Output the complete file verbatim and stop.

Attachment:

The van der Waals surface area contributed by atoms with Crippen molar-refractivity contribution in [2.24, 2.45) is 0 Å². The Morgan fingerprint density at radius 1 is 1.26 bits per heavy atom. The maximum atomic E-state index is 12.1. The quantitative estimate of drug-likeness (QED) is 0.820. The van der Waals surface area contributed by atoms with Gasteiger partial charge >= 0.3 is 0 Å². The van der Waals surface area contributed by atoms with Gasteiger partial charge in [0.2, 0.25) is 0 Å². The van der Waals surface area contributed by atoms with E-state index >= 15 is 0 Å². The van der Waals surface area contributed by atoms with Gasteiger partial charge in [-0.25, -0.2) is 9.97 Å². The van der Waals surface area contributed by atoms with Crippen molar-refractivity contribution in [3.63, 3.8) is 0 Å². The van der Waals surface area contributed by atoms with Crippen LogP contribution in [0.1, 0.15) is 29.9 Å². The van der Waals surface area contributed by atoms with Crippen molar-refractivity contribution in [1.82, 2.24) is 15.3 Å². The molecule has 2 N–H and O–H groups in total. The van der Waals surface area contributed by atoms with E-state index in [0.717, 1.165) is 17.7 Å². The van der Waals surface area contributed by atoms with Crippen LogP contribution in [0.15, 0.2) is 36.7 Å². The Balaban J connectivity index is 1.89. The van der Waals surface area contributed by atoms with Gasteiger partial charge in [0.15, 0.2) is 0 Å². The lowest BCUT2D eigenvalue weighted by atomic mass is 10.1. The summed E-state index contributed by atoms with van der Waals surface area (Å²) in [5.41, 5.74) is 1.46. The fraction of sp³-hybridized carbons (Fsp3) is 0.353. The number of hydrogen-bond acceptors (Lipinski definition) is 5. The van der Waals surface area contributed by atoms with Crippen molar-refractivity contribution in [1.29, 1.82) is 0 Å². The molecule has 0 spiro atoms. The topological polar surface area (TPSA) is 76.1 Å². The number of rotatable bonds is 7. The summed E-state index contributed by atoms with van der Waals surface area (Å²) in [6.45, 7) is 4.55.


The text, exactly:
The van der Waals surface area contributed by atoms with Crippen molar-refractivity contribution in [2.24, 2.45) is 0 Å². The Morgan fingerprint density at radius 1 is 1.26 bits per heavy atom. The maximum atomic E-state index is 12.1. The quantitative estimate of drug-likeness (QED) is 0.820. The van der Waals surface area contributed by atoms with Gasteiger partial charge >= 0.3 is 0 Å². The van der Waals surface area contributed by atoms with Gasteiger partial charge in [0.2, 0.25) is 0 Å². The van der Waals surface area contributed by atoms with E-state index >= 15 is 0 Å². The van der Waals surface area contributed by atoms with Gasteiger partial charge in [-0.25, -0.2) is 9.97 Å². The van der Waals surface area contributed by atoms with Crippen molar-refractivity contribution in [3.63, 3.8) is 0 Å². The van der Waals surface area contributed by atoms with Crippen LogP contribution in [0.1, 0.15) is 29.9 Å². The van der Waals surface area contributed by atoms with Crippen molar-refractivity contribution in [1.82, 2.24) is 15.3 Å². The molecule has 2 N–H and O–H groups in total. The van der Waals surface area contributed by atoms with E-state index in [0.717, 1.165) is 17.7 Å². The van der Waals surface area contributed by atoms with Crippen LogP contribution in [0.15, 0.2) is 36.7 Å². The Balaban J connectivity index is 1.89. The van der Waals surface area contributed by atoms with Gasteiger partial charge in [0.15, 0.2) is 0 Å². The lowest BCUT2D eigenvalue weighted by atomic mass is 10.1. The summed E-state index contributed by atoms with van der Waals surface area (Å²) in [5.41, 5.74) is 1.46. The fraction of sp³-hybridized carbons (Fsp3) is 0.353. The number of hydrogen-bond acceptors (Lipinski definition) is 5. The van der Waals surface area contributed by atoms with Crippen molar-refractivity contribution in [1.29, 1.82) is 0 Å². The molecule has 0 spiro atoms. The topological polar surface area (TPSA) is 76.1 Å². The number of rotatable bonds is 7. The summed E-state index contributed by atoms with van der Waals surface area (Å²) in [6.45, 7) is 4.55.